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More Aid Coming For Small Businesses, Senate Majority Leader McConnell Says

A pedestrian strolls past a boutique in the North End neighborhood of Boston in late March after Massachusetts Gov. Charlie Baker ordered all nonessential businesses to close in an effort to slow down the spread of the coronavirus.
Steven Senne

Multiple U.S. senators are sounding the alarm about the solvency of a recently enacted $350 billion emergency lending program for small businesses, calling for Congress to pass another wave of funding as soon as this week.

Senate Majority Leader Mitch McConnell announced he will work with Treasury Secretary Steven Mnuchin and Senate Minority Leader Chuck Schumer to get the Senate to approve, without objection, another influx of cash on Thursday.

McConnell did not say how much the Senate would try to approve by unanimous consent — which allows the Senate to approve legislation without requiring senators to return to Washington to cast votes — but Small Business Committee Chairman Marco Rubio, R-Fla., said "at least" another $200 billion to $250 billion would be necessary to keep the program afloat.

"We have days, NOT weeks to address this," Rubio tweeted.

The recently enacted $2 trillion financial rescue package included an initial $350 billion for a small business emergency lending program. The program has only been operational since Friday.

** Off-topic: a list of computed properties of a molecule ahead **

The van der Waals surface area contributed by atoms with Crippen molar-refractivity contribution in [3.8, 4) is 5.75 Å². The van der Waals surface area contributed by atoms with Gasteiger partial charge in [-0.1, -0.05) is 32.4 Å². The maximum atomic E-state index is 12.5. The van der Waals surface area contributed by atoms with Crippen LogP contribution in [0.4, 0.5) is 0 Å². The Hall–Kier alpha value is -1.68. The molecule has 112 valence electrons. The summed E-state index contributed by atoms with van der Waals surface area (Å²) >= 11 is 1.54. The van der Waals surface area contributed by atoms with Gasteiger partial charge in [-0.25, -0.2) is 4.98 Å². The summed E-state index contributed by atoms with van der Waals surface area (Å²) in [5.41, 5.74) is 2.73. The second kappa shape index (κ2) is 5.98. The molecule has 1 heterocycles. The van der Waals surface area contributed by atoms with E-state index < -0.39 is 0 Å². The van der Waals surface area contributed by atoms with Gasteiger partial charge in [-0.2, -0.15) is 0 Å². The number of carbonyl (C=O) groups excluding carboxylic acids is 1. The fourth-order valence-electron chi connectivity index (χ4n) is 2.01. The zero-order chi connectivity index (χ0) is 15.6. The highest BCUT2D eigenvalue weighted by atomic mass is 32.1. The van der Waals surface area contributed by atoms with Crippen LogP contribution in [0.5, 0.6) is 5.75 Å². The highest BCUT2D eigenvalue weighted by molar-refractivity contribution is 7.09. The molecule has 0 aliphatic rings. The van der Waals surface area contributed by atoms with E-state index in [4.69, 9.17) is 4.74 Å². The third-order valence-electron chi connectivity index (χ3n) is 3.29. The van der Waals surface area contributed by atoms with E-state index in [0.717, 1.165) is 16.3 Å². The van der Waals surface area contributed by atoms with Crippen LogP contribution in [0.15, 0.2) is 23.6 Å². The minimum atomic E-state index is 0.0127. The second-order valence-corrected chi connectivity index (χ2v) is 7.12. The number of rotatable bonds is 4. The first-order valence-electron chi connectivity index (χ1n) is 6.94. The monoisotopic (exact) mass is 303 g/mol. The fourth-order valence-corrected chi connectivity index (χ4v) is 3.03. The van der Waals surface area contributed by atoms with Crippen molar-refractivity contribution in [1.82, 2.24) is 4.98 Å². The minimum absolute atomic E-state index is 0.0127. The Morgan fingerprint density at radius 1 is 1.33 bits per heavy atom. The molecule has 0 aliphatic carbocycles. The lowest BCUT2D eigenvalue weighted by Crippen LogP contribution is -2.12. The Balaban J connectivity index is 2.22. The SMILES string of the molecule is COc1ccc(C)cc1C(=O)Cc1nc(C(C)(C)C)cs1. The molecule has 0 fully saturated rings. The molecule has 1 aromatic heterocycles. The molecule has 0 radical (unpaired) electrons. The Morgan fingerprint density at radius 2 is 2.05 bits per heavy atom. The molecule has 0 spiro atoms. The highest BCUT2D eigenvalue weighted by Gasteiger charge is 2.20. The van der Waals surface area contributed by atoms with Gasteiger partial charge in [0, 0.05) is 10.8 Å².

McConnell said in a written statement that the program is "overwhelmingly popular" but that "Congress will need to provide more funding or this crucial program may run dry. That cannot happen."

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Susan Davis is a congressional correspondent for NPR and a co-host of the NPR Politics Podcast. She has covered Congress, elections, and national politics since 2002 for publications including USA TODAY, The Wall Street Journal, National Journal and Roll Call. She appears regularly on television and radio outlets to discuss congressional and national politics, and she is a contributor on PBS's Washington Week with Robert Costa. She is a graduate of American University in Washington, D.C., and a Philadelphia native.
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